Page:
Case Study Questions


Zuri is a 15-year-old Black female who lives in the inner city. She is estranged from her father, and her older brother recently moved in with his girlfriend’s family. Her mother maintains employment despite her struggles with substance addiction. There is no family car, and much of the time they do not have enough money to get by. Essentially, Zuri is the primary caretaker of her younger brother and, many times, her mother. Zuri works very hard in school and dreams of being a school teacher. She does not want to drink or use drugs, but sometimes she is so overwhelmed. With no other options, she turns to food and then feels huge and horrible. Even though she maintains a healthy weight, she is ashamed of her body.

Zuri imagines no one will offer her help. No one thinks Black girls have issues with food or eating disorders. She also noticed that her school seems very concerned with how fat the students are. They have been weighing students and making them do jumping jacks every morning. She is pretty sure they are in some sort of school-wide obesity program, which only makes her more self-conscious. Zuri wonders why no one ever talks to students about the other stuff she sees on television like eating disorders, anxiety, depression, even problems studying. She knows these things affect students at her school too. It makes her wonder what else they are missing.

The truth is Zuri and her friends need support. A lot of her friends have been experimenting with alcohol and drugs. Some use regularly. Others have even dropped out of school. She has one good friend who is pregnant. She has recently started hanging out with a boy from school. He is “sort of” her boyfriend. He frequently drops by the house uninvited. He tells Zuri he thinks she is really pretty. He tells her how sexy it is that she is thin like Rihanna the singer. This makes Zuri feel very self-conscious and she feels herself trying to dress sexy for him, even though she is not really “feeling it.” He watches Zuri take care of her brother and always tells her what a good mom she would be. She gets stressed when he stays too long because she really likes him, but she has tons of homework and he is not interested in studying. They have been becoming increasingly more physical in their relationship. Zuri loves the attention and it feels nice to be held. Her grades have been slipping a bit. She worries about sex. She learned “some stuff” in health class, but not how can she get birth control. And what about sexually transmitted infections? She likes her boyfriend but knows he has been with other girls. She does not know what to do and she feels as if she does not have many options. Zuri knows if her mom or older brother find out about any of this, it will not be good.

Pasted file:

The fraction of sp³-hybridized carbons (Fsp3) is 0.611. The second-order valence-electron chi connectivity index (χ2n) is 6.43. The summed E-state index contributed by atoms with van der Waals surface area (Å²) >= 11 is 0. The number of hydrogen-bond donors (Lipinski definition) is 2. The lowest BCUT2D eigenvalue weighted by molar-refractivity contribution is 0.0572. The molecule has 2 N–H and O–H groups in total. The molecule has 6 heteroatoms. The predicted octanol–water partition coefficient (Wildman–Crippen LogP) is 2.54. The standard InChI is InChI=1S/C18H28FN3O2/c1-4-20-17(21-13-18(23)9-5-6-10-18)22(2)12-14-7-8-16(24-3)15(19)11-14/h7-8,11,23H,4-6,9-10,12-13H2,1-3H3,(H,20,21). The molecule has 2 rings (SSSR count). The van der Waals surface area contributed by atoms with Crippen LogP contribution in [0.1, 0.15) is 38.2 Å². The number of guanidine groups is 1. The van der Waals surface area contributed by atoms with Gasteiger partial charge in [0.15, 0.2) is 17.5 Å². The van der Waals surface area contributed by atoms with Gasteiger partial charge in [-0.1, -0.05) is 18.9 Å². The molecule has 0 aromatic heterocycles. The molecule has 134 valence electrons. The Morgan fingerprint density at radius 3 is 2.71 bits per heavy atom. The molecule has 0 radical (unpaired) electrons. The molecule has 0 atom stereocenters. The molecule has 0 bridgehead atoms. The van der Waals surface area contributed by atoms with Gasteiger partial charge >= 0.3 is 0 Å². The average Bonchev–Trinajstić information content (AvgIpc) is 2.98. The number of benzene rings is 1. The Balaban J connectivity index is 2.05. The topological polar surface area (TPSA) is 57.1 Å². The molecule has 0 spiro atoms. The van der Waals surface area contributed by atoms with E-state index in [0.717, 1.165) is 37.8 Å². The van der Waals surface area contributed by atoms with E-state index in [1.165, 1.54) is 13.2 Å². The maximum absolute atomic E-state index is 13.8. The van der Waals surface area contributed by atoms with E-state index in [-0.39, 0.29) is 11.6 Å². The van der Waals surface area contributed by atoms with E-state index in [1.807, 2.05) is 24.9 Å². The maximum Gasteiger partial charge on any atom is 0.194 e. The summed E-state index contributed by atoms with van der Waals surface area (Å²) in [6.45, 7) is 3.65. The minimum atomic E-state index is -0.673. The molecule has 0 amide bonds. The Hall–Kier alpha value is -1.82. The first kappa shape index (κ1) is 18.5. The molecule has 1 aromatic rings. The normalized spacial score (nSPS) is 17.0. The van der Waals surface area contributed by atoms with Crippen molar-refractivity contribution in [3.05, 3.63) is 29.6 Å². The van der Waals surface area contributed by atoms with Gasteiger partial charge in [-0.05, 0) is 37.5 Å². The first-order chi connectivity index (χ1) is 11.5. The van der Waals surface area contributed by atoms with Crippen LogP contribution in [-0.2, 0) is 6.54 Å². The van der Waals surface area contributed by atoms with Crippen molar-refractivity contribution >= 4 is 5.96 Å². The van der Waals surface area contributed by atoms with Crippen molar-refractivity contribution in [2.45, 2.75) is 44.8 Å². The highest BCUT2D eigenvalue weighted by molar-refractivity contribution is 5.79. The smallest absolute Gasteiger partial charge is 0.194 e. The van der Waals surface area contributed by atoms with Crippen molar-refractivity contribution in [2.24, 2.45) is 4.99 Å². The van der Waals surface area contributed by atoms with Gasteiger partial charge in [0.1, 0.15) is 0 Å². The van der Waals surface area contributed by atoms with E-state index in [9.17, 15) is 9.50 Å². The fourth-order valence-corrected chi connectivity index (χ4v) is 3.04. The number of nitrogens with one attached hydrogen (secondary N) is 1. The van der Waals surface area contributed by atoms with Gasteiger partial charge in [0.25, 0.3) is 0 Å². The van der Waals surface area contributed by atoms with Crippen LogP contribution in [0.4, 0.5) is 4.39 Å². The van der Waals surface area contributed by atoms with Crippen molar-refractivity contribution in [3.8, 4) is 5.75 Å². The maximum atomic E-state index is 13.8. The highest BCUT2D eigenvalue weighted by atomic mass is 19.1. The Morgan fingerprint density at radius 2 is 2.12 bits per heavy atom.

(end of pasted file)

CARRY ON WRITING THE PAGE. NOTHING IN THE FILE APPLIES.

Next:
1. What are Zuri’s unique issues emerging from the intersection of her social identities?
  2. What sociocultural pressures are affecting Zuri? What familial dynamics or stressors serve as barriers, and how do they align with sociocultural pressures?
  3. How can SCT and feminist identity theory be applied to Zuri?
  4. What resources and supports might help Zuri?
  5. As a mental health professional, what opportunities could you provide for Zuri?